Marrakech Tours, Tichka
Marrakech Tower Haut From Atlas
Marrakech Tours, Ouzoud
Essaouira Is Among The Imperial Cities In Morocco
Essaouira (formerly known as Mogador by the Portuguese, in Arabic: الصويرة aṣ-Ṣawîrah, in tachelhit: ⵜⴰⵚⵚⵓⵕⵜ Taṣṣuṛt) is a port city and a commune of Morocco, capital of the province of Eraksfira Sawira, . It is located on the edge of the Atlantic Ocean and has 77,966 inhabitants in 2014.
Although the Essaouira region has been inhabited discontinuously since antiquity by the Phoenicians, by the Berbers at the time of Juba II and then by the Romans, it was not until the sixteenth century that the site was truly occupied by the Portuguese, who in 1506 built a fortress, the Castelo Real, and ramparts quickly abandoned in the face of fierce resistance from the local population.
The foundation of the city of Essaouira itself will be the work of Sultan Mohammed ben Abdallah, who launched its construction from 1760 and made an original experiment by entrusting it to several renowned architects, in particular Théodore Cornut, who traced the plan of the city, and with the mission of building a city adapted to the needs of foreign merchants. Once built, it continued to grow and experienced a golden age and exceptional development, becoming the country’s most important commercial port but also its diplomatic capital between the end of the 18th century and the first half of the 19th century. It is also becoming a multicultural and artistic city.
The situation of the city deteriorated considerably between the end of the 19th century and the beginning of the 20th century following the bombardment it suffered in 1844 and then with the installation of the French protectorate in 1912. It lost its importance and no longer is more the international port and the diplomatic capital of the country. After independence, the departure of the Jewish community also caused very significant economic damage to the city.
However, since the end of the 20th century, Essaouira has experienced a spectacular renaissance due mainly to tourism, but also to its cultural vocation. The medina of Essaouira has been listed as a UNESCO World Heritage Site since 2001.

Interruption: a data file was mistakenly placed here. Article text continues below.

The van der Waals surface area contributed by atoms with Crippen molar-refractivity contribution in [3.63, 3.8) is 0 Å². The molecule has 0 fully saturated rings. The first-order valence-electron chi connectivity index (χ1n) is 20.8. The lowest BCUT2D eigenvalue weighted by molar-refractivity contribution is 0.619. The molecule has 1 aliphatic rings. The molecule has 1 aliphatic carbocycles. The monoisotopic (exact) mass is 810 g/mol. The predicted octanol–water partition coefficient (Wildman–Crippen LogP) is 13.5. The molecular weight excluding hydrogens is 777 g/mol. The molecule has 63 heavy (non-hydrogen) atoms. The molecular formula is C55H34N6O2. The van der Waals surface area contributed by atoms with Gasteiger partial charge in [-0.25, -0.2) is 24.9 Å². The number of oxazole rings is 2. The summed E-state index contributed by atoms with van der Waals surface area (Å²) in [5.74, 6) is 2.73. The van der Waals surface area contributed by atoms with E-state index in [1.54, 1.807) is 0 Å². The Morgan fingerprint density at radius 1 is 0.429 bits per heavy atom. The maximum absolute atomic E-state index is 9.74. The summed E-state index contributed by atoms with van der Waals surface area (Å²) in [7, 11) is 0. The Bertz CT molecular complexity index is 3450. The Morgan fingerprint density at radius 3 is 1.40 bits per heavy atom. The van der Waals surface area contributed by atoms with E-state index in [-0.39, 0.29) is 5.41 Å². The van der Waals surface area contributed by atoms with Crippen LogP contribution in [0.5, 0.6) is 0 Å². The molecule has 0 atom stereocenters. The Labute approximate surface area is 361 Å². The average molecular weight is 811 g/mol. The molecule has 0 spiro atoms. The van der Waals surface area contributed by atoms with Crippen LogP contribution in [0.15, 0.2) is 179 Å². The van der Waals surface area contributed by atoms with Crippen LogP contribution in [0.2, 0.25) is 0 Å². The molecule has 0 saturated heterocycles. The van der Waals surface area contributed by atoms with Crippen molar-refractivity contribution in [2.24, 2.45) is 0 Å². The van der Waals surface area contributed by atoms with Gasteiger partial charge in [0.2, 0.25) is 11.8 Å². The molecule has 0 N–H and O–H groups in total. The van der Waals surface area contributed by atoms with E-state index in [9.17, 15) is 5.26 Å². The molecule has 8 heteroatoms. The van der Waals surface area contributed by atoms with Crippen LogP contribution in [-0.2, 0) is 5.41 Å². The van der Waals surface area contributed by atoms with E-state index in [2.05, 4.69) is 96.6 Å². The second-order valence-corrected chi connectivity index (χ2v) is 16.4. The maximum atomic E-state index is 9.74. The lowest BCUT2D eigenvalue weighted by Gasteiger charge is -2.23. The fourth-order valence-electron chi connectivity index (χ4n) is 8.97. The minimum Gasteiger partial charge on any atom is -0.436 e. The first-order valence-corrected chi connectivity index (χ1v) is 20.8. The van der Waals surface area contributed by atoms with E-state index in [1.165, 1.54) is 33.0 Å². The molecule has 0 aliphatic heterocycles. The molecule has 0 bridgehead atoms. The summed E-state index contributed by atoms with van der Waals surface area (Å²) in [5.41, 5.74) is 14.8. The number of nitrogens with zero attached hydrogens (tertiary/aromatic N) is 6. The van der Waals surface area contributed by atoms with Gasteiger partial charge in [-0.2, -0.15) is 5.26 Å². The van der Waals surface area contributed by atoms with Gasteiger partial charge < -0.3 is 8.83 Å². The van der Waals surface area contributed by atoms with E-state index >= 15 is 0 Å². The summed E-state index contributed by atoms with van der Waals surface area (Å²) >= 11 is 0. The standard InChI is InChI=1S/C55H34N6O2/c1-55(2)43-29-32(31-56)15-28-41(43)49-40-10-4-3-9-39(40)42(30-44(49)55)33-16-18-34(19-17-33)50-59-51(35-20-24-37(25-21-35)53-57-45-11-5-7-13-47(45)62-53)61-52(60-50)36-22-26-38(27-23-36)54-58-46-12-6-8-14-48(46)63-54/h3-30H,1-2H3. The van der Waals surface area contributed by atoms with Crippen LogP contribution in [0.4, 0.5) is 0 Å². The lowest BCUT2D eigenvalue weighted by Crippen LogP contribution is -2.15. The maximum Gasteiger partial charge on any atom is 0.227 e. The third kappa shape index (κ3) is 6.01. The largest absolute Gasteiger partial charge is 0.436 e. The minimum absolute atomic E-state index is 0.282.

Essaouira knows several names but most remain uncertain and their etymologies speculative. It is possible that the Phoenician counter of the Purpuraires Islands is the « Arambys » cited around the 5th century BC. J.-C. by the explorer Hanno, taking its name from a Phoenician root Har Anbin, which means « hill of grapes »2, but some authors believe that it could rather be « Cerné » (or Kerne ), an island whose discovery closed the first voyage of the explorer, a hypothesis that is however widely contested, given the numerous candidate sites3.
In the 2nd century, the ancient historian Ptolemy mentions the existence of a locality on the Atlantic coast of Mauretania Tingitane called « Tamusiga » by the Romans and located between the « promontory of Hercules » and that of « Ursinum », without knowing its precise location, but which some commentators refer to the site of Essaouira, while more recent research leans more towards a more southern site called « Suriga » by the Roman historian4.
In the eleventh century, the historian and geographer of al-Andalus Abu Obeid el-Bekri mentions a certain « Amogdoul ». This name may have a Semitic origin, coming from the Punic « Migdol » or « Mogdoul » (MGDL) which means « fortified place » or « watchtower », like ancient sites on the Syrian-Lebanese coast5.Share this tour
+212 524 848 254 B.P 266, Av Allal ben Abdellah 47900 Zagora Maroc 24/7
Leave A Reply